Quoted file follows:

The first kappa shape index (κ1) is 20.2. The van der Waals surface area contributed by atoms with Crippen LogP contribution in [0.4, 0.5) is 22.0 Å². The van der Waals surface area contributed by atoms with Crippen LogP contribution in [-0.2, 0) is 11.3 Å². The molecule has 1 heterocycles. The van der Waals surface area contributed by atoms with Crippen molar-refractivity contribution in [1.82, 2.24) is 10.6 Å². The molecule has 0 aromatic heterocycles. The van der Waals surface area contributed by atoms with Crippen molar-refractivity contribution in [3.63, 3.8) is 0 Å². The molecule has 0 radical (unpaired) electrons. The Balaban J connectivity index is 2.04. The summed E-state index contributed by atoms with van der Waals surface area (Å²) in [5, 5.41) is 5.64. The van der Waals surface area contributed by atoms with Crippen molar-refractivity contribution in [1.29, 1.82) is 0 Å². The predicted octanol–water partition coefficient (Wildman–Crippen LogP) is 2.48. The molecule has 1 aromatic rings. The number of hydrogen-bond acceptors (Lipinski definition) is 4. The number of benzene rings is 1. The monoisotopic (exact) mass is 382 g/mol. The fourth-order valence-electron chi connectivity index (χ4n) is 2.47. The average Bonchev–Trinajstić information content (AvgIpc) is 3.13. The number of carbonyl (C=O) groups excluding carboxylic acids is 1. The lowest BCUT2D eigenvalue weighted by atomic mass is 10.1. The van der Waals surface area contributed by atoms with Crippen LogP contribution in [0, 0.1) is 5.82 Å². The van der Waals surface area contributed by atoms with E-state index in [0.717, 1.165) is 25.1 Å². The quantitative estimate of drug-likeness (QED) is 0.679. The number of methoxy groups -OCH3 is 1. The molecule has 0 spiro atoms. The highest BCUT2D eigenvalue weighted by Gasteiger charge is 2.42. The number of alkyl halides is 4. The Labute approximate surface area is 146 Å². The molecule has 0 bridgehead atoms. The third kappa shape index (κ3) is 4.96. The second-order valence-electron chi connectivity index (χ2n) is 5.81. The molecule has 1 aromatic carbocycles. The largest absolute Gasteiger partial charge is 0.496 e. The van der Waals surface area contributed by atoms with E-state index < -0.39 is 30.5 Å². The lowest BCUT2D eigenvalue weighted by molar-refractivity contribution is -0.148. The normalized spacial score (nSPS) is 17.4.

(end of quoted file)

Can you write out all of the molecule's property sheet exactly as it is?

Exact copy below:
The first kappa shape index (κ1) is 20.2. The van der Waals surface area contributed by atoms with Crippen LogP contribution in [0.4, 0.5) is 22.0 Å². The van der Waals surface area contributed by atoms with Crippen LogP contribution in [-0.2, 0) is 11.3 Å². The molecule has 1 heterocycles. The van der Waals surface area contributed by atoms with Crippen molar-refractivity contribution in [1.82, 2.24) is 10.6 Å². The molecule has 0 aromatic heterocycles. The van der Waals surface area contributed by atoms with Crippen molar-refractivity contribution in [3.63, 3.8) is 0 Å². The molecule has 0 radical (unpaired) electrons. The Balaban J connectivity index is 2.04. The summed E-state index contributed by atoms with van der Waals surface area (Å²) in [5, 5.41) is 5.64. The van der Waals surface area contributed by atoms with Crippen molar-refractivity contribution in [1.29, 1.82) is 0 Å². The predicted octanol–water partition coefficient (Wildman–Crippen LogP) is 2.48. The molecule has 1 aromatic rings. The number of hydrogen-bond acceptors (Lipinski definition) is 4. The number of benzene rings is 1. The monoisotopic (exact) mass is 382 g/mol. The fourth-order valence-electron chi connectivity index (χ4n) is 2.47. The average Bonchev–Trinajstić information content (AvgIpc) is 3.13. The number of carbonyl (C=O) groups excluding carboxylic acids is 1. The lowest BCUT2D eigenvalue weighted by atomic mass is 10.1. The van der Waals surface area contributed by atoms with Crippen LogP contribution in [0, 0.1) is 5.82 Å². The van der Waals surface area contributed by atoms with E-state index in [0.717, 1.165) is 25.1 Å². The quantitative estimate of drug-likeness (QED) is 0.679. The number of methoxy groups -OCH3 is 1. The molecule has 0 spiro atoms. The highest BCUT2D eigenvalue weighted by Gasteiger charge is 2.42. The number of alkyl halides is 4. The Labute approximate surface area is 146 Å². The molecule has 0 bridgehead atoms. The third kappa shape index (κ3) is 4.96. The second-order valence-electron chi connectivity index (χ2n) is 5.81. The molecule has 1 aromatic carbocycles. The largest absolute Gasteiger partial charge is 0.496 e. The van der Waals surface area contributed by atoms with E-state index < -0.39 is 30.5 Å². The lowest BCUT2D eigenvalue weighted by molar-refractivity contribution is -0.148. The normalized spacial score (nSPS) is 17.4.